Blagojevich's wife being investigated for real-estate dealings
Gov. Rod Blagojevich has some close company in his misery. His arrest this week on corruption charges also turned a spotlight on Patti Blagojevich, his wife and a mother of two. Illinois' first lady may have been introduced to the public by profanity-laced tirades as outlined by federal prosecutors, but she already was being investigated for her real-estate dealings.
The Associated Press
CHICAGO — Gov. Rod Blagojevich has some close company in his misery.
His arrest this week on corruption charges also turned a spotlight on Patti Blagojevich, his wife and a mother of two. Illinois' first lady may have been introduced to the public by profanity-laced tirades as outlined by federal prosecutors, but she already was being investigated for her real-estate dealings.
Federal prosecutors Tuesday laid out their accusations of a money grab by Blagojevich, saying he plotted to sell President-elect Obama's vacant Senate seat. And in the 76-page criminal complaint against him, his 43-year-old wife emerged as a woman who schemed to cash in on her husband's job and punish those who got in her way.
She has not been charged with wrongdoing, and she has not spoken publicly since her husband's arrest.
However, according to the complaint, she was the voice in the background spewing an ugly suggestion to "just fire" some newspaper editors if the Tribune hoped for state assistance to sell Wrigley Field, the home of the Chicago Cubs.
"Hold up that (expletive) Cubs (expletive)," she says as her husband is talking on the telephone. "(Expletive) them."
There she was in full support, according to the complaint, of her husband's suggestion that the price of the governor naming a replacement for Obama's Senate seat include a six-figure seat on a corporate board.
But in Illinois, those accusations mark the latest chapter in what may be considered a quintessential Chicago story. Patti Blagojevich is a key player in a family drama between two powerful politicians — her husband and her father, Richard Mell — and her lucrative real-estate deals have raised questions about whether her position as first lady helped her make a lot of money.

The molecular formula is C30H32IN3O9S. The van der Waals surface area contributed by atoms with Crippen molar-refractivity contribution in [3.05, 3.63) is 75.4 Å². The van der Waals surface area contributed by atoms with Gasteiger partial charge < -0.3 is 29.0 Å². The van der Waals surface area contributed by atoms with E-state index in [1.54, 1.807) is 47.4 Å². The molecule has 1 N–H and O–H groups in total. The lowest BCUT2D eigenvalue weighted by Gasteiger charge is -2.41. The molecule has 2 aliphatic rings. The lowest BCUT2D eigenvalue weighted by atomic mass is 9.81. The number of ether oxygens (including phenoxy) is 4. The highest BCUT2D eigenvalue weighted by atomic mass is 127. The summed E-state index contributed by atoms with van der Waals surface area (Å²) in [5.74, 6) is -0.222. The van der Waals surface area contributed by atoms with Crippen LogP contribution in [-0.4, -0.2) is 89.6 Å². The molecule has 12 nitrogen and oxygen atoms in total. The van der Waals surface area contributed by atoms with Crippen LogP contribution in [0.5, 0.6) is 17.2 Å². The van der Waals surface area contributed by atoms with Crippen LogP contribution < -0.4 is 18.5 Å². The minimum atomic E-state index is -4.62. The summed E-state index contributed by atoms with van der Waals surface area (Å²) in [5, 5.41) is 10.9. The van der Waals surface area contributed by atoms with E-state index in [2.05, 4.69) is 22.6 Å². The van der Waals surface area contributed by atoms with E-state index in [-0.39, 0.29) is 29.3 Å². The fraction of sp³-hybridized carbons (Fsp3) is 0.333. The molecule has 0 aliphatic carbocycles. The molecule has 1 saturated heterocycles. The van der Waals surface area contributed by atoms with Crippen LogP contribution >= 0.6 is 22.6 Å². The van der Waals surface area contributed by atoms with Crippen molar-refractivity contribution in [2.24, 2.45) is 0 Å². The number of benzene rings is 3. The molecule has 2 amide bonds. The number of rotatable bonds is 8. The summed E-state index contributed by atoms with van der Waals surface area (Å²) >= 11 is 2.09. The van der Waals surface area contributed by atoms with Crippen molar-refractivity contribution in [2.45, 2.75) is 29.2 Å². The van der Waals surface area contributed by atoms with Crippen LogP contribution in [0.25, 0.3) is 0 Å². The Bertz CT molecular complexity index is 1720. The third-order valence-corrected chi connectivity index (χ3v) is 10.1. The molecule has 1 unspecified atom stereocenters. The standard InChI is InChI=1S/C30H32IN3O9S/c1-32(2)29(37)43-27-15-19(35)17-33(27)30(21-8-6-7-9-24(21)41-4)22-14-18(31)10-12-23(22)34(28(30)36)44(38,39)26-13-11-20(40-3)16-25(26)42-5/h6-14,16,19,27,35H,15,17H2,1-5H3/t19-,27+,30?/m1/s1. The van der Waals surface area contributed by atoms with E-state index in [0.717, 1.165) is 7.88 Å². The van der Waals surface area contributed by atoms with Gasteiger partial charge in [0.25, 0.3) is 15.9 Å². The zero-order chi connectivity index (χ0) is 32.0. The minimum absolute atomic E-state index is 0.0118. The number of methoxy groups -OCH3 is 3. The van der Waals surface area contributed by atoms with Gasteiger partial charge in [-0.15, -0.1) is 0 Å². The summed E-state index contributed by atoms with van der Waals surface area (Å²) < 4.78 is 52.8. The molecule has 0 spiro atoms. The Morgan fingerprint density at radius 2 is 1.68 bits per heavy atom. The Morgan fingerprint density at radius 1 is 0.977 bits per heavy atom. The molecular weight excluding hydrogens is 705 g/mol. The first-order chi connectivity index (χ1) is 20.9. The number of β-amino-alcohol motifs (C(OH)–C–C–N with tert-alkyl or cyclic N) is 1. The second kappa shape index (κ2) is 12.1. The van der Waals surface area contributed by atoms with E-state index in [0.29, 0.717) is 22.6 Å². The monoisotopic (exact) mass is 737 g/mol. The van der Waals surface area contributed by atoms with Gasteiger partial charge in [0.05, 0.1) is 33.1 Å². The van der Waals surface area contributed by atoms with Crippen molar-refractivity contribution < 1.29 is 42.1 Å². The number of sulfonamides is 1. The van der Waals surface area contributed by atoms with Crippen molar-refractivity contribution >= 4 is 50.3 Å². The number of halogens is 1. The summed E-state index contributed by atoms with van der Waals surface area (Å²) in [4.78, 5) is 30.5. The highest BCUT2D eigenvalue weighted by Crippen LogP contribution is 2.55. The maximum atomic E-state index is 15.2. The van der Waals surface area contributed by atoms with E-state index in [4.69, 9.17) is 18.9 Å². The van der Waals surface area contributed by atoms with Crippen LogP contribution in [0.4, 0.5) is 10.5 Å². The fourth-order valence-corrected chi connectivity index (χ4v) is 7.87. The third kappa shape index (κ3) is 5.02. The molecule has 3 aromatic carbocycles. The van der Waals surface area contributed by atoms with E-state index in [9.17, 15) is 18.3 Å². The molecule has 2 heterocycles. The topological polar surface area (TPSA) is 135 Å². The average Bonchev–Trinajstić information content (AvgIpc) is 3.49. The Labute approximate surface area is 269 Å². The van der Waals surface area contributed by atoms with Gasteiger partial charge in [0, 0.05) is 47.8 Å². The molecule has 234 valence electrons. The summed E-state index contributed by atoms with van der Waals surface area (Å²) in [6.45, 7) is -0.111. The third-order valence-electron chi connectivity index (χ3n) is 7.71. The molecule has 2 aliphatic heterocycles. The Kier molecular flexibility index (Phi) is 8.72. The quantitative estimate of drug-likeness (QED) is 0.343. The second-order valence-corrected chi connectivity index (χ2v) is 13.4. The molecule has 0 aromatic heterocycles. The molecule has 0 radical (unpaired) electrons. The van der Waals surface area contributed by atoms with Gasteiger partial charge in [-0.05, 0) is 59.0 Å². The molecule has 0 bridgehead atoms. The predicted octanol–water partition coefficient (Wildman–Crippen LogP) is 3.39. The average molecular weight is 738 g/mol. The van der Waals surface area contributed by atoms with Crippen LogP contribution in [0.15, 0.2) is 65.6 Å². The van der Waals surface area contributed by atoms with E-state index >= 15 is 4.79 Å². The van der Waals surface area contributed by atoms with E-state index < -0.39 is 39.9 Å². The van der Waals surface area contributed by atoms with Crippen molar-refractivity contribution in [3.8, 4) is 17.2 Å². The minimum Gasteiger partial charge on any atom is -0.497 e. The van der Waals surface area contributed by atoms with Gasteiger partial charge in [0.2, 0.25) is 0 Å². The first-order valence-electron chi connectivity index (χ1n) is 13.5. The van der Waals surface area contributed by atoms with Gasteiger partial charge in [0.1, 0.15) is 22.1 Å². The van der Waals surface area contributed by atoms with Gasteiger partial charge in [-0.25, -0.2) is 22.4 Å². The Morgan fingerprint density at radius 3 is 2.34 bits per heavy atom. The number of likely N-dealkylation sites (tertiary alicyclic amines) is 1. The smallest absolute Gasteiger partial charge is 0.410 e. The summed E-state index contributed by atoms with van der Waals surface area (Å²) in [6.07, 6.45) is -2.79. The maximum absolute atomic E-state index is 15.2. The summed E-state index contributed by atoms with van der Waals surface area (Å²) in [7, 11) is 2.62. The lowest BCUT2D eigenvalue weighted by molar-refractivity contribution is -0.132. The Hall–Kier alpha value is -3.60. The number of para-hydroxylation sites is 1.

Mell was a powerful Chicago alderman who held a fundraiser in the late 1980s. Hoping to drum up business for his practice, Rod Blagojevich attended and met Patti Mell. The two married in 1990.
Two years later, Mell used his political ties to get 200 soldiers to campaign for his son-in-law. Blagojevich ended up beating a powerful incumbent to win the state-representative post, setting in motion a career that would take him to Congress and in 2002 to the governor's mansion.
Patti Blagojevich appeared to be a woman who knew her priorities and would not let working at her real-estate brokerage firm interfere with raising the couple's two daughters.
She "knows exactly what comes first in her life," read the headline in a glowing 2005 Chicago Tribune profile.
But before that story ran, Patti Blagojevich was in the middle of a public feud between her husband and her father that largely stemmed from the governor's shutting down of a landfill run by a distant relative of her mother.
Mell was incensed, saying his son-in-law was willing to "throw anyone under the bus."
Until Tuesday, the most recent news stories about Patti Blagojevich were those that raised questions about her business dealings.
In 2005, for example, a published report said she received nearly $50,000 from a real-estate deal three years earlier involving Antoin "Tony" Rezko. In June, Rezko was convicted of using clout with the Blagojevich administration to help launch a multimillion-dollar kickback scheme.
As for Patti Blagojevich's father, Richard Mell declined to comment for this story. On Tuesday he said: "My main concern now is for my daughter and my grandchildren."
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